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MSG William "Chief" Carlson
from Southern Pines, North Carolina


MSG Carlson served with: 2_75_Ranger_Bn


Born in 1960, Ranger Carlson was 43 years old at the time of his death in 2003.


Complete biography is below the photo gallery

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MSG William "Chief" Carlson 's Biography

"Chief" Carlson was at the wheel when his unit came under enemy fire, Donald said. Donald was in the passenger seat, and there were two soldiers in the back.
When a rocket-propelled grenade struck the vehicle, Carlson turned it so that his comrades could escape, putting himself in the line of automatic-weapons fire that took his life, Donald said.


During his military service, MSG William "Chief" Carlson also served in CIA, SFOD/Delta, Special Forces

MSG (Retired) William "Chief" Carlson was killed in action in the mountains of Afghanistan hunting down members of Al-Qaeda. He was a veteran of the Ranger Regiment, Army Special Forces, and retired as a Delta Force operator. After his retirement, he was recruited by the CIA as a paramilitary officer.

William "Chief" Carlson: Siksika Warrior from the Blackfeet Tribe of Montana, Delta Force Operator, CIA SAD Officer, KIA 25 Oct 2003, Shkin, Afghanistan

In May 2004, the CIA held a ceremony to recognize 83 employees who died in the line of duty, including Mueller and William "Chief" Carlson, another civilian contractor killed in the ambush in Afghanistan.
"The bravery of these two men cannot be overstated," Director of Central Intelligence George J. Tenet said at the time, according to a CIA press release. "Chris and Chief put the lives of others ahead of their own. That is heroism defined."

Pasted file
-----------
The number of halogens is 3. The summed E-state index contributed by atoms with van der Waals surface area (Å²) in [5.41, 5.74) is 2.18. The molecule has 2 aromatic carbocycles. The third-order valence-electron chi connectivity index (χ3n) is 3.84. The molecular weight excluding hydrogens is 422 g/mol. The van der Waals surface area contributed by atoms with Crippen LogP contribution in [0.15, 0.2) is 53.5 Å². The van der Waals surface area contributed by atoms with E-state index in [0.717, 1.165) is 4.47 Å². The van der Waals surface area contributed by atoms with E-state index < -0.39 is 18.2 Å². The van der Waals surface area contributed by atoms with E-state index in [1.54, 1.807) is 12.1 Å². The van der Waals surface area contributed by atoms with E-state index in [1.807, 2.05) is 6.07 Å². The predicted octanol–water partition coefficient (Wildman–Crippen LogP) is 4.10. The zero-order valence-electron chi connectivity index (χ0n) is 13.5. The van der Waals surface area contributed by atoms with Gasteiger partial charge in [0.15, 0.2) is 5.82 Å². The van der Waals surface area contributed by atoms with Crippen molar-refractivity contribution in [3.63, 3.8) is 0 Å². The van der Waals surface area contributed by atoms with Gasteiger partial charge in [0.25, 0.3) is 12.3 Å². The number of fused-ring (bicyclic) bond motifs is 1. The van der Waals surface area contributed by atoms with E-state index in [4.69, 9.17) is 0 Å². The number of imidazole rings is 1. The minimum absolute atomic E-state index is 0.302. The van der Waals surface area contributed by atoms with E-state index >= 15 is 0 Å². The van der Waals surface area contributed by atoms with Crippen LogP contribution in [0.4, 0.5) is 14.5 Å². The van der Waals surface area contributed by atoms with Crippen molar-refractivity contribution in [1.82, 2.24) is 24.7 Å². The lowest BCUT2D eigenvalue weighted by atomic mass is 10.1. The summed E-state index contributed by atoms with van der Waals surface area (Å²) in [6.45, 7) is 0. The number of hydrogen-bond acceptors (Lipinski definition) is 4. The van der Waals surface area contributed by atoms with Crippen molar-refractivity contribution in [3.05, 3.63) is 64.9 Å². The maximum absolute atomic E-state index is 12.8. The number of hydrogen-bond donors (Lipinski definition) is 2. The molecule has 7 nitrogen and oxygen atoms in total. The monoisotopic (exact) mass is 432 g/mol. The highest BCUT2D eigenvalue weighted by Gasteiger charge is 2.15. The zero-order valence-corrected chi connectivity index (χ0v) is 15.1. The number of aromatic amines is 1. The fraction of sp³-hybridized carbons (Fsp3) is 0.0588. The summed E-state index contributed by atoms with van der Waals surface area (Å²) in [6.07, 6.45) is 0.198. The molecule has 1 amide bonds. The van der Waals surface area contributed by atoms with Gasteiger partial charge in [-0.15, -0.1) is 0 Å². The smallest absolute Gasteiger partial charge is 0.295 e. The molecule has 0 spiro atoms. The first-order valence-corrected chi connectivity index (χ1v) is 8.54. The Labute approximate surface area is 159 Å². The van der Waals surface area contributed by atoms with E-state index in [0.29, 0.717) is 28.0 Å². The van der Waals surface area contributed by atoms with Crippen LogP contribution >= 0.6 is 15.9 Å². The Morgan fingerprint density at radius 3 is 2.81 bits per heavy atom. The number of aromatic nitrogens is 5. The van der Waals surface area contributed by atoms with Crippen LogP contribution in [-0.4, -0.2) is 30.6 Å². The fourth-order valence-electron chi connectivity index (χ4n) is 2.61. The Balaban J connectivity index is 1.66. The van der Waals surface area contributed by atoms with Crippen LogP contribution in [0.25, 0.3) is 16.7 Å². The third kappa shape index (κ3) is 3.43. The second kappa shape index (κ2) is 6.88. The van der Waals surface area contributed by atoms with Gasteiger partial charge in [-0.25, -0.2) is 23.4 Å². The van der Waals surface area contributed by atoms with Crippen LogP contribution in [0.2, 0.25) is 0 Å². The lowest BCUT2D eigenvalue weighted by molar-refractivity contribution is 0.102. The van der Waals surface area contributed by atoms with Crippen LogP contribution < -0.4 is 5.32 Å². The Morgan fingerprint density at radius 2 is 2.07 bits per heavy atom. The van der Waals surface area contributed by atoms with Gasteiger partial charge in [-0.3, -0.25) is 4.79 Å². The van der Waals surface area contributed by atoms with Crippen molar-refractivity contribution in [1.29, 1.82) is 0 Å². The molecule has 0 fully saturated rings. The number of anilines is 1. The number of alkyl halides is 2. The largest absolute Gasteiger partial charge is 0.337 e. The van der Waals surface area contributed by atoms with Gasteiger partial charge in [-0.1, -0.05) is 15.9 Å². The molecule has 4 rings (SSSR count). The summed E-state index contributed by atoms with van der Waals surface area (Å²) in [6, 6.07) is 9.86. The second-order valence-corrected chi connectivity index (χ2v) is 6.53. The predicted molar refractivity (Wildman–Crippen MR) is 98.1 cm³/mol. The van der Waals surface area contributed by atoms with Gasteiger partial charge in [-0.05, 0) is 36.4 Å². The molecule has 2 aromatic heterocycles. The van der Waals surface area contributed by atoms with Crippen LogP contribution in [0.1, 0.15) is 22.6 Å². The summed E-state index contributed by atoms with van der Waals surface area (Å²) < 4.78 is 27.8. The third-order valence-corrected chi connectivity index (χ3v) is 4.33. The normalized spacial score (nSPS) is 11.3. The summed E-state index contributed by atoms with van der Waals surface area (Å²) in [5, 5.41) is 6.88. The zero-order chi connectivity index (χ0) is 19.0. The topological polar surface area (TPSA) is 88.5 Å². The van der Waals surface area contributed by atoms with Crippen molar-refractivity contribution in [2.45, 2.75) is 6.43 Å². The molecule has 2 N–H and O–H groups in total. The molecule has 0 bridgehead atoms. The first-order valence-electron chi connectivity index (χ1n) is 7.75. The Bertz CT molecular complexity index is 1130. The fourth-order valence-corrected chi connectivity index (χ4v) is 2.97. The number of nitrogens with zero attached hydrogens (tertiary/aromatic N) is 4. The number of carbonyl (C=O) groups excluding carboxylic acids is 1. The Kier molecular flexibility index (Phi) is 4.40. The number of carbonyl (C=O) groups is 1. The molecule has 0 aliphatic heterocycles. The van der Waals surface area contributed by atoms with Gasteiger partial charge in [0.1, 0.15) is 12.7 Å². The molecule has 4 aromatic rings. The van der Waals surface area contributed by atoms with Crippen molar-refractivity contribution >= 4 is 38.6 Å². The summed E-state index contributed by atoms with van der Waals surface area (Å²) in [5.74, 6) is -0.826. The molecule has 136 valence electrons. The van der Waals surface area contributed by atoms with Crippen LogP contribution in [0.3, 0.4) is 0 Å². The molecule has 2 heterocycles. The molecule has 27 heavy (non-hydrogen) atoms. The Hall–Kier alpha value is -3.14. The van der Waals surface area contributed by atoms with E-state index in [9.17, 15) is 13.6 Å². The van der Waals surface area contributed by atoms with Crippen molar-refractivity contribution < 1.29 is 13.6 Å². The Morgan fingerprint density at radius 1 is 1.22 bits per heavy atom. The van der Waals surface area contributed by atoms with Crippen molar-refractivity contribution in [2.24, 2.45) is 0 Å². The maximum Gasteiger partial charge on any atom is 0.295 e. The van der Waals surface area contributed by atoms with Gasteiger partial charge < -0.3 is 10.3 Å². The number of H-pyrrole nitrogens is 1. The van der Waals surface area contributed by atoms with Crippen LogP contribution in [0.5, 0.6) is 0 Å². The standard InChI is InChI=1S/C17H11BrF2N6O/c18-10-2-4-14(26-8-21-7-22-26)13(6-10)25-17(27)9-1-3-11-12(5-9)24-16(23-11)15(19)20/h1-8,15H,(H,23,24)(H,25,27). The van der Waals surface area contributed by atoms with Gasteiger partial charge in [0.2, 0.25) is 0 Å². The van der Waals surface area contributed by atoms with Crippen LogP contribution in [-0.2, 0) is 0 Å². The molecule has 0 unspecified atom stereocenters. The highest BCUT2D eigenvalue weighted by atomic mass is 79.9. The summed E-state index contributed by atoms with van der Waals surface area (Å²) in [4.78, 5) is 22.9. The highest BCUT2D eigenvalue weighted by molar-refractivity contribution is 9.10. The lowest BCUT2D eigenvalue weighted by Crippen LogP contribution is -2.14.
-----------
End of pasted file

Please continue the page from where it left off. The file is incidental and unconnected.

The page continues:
William “Chief” Carlson came to Delta Force from one of the Green Beret groups around 1995. He was a Siksika warrior from the Blackfeet tribe of Montana. He was man whose reputation preceded him wherever he went in our community; no matter where you were at, there would be guys in your organization who had heard of William Carlson, or just “Chief.”

Read more:


CIA Remembers Employees Killed in the Line of Duty

May 21, 2004
At its annual memorial ceremony this morning, the Central Intelligence Agency (CIA) honored 83 employees who died in service to their country, including Christopher Glenn Mueller and William "Chief" Carlson, two civilian contractors killed in an ambush in Afghanistan last fall.

"The bravery of these two men cannot be overstated," Director of Central Intelligence George J. Tenet told a gathering of several hundred Agency employees and family members of those killed in the line of duty. "Chris and Chief put the lives of others ahead of their own. That is heroism defined."

Director of Central Intelligence George J. Tenet, accompanied by a member of CIA's honor guard, pays tribute to CIA officers who have died in the line of duty at a memorial ceremony at CIA Headquarters this morning. Mueller and Carlson died while tracking terrorists near Shkin, Afghanistan, on October 25, 2003. Both saved the lives of others during the ambush.